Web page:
Cutlery Expert Peter Hertzmann
Peter Hertzmann is the creator and illustrator of his own web site called à la carte and author of a incredible new book on knife skills called Knife Skills Illustrated. I heard Peter on an Internet interview with Ann & Peter Haig and sent him an email asking if he would like to be interviewed on Novice2Pro.
Not only did he agree to do this interview, he wrote an immensely informative article for my visitors called How to Choose a Knife that you can find on my cooking blog. If you are thinking of purchasing a knife, you must read this article first or better yet, buy his book to learn how to properly use the knife.
Peter not only knows about cutlery, he knows a lot about French cooking and is a cooking instructor at Sur la Table and also teaching privately in France and the United States. We are fast becoming good Internet friends and I hope to persuade Peter to contribute more. We are even talking about doing a few short video demonstrations. Stay tuned.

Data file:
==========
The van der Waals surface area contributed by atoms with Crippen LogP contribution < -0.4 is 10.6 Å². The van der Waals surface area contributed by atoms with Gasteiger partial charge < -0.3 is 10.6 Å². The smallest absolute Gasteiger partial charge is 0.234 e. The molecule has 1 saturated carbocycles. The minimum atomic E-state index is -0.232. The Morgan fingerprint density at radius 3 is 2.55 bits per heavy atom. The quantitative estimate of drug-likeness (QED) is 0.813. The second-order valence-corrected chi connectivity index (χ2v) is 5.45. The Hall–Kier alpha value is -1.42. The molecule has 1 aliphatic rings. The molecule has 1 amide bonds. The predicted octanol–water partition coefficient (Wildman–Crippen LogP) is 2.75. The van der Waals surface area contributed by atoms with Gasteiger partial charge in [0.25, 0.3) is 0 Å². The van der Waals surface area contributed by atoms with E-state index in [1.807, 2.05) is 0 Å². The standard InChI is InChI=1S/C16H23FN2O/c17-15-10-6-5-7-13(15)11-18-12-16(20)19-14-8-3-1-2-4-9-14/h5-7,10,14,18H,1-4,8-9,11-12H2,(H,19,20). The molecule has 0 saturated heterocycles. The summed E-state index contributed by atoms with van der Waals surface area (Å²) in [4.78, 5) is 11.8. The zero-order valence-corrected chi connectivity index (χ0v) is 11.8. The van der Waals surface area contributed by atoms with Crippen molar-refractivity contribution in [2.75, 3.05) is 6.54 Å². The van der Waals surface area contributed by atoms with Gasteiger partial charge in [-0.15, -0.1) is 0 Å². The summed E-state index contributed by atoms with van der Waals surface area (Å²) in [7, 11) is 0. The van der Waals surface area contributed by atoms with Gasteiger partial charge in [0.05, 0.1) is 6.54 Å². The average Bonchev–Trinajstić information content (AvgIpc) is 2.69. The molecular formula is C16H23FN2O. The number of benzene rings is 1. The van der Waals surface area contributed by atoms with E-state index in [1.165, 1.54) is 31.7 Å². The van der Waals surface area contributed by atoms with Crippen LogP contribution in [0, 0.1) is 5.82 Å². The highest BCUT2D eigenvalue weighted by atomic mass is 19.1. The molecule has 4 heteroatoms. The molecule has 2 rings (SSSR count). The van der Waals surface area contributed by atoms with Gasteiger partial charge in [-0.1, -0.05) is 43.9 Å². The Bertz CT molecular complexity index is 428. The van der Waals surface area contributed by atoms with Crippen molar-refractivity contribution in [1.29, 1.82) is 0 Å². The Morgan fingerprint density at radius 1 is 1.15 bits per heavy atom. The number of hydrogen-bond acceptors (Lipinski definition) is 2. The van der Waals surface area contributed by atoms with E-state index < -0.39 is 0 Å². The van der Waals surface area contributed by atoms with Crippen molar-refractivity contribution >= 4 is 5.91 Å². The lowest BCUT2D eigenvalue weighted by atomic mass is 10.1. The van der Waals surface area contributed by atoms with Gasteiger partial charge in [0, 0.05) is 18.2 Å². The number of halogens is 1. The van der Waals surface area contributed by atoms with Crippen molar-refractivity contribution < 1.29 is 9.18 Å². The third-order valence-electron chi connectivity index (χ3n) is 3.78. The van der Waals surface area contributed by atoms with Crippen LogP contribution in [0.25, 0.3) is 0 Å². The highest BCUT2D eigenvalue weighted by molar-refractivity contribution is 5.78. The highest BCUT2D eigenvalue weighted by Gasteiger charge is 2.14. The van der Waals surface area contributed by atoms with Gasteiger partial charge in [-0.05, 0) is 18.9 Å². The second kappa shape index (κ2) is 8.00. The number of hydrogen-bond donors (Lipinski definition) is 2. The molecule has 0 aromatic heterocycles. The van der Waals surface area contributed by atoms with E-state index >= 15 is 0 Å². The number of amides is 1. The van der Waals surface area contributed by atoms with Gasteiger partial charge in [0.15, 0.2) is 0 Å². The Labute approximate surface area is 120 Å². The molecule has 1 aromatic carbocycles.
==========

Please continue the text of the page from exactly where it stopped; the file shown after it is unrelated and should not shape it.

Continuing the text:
Interview with Cooking Instructor & Knife Expert & Author Peter Hertzmann
According to your About page on your www.hertzmann.com web site, you are an "obsessive" person who became obsessed with Chinese cookery and then French cookery. When did you become obsessive about kitchen cutlery and why knives?
I don’t consider myself obsessive when it comes to knives. I have accumulated a fair number of them to use as examples in my classes, but for normal use I only have a few. Also, I don't spend lots of time on knives like I do on French cuisine.
Not only did you learn everything you could about "the art of the knife", you wrote a wonderfully written, beautifully illustrated step-by-step book called Knife Skills Illustrated about how to properly use knives in the kitchen. What were you trying to accomplish with this book?
I didn’t plan to write a book. In February, 2005, I published an extensive article on knife skills on my web site. I envisioned the article as a “manual” for people who took knife-skills classes, but needed written information to take with them. This was the second of what was to become three articles on my site regarding knives.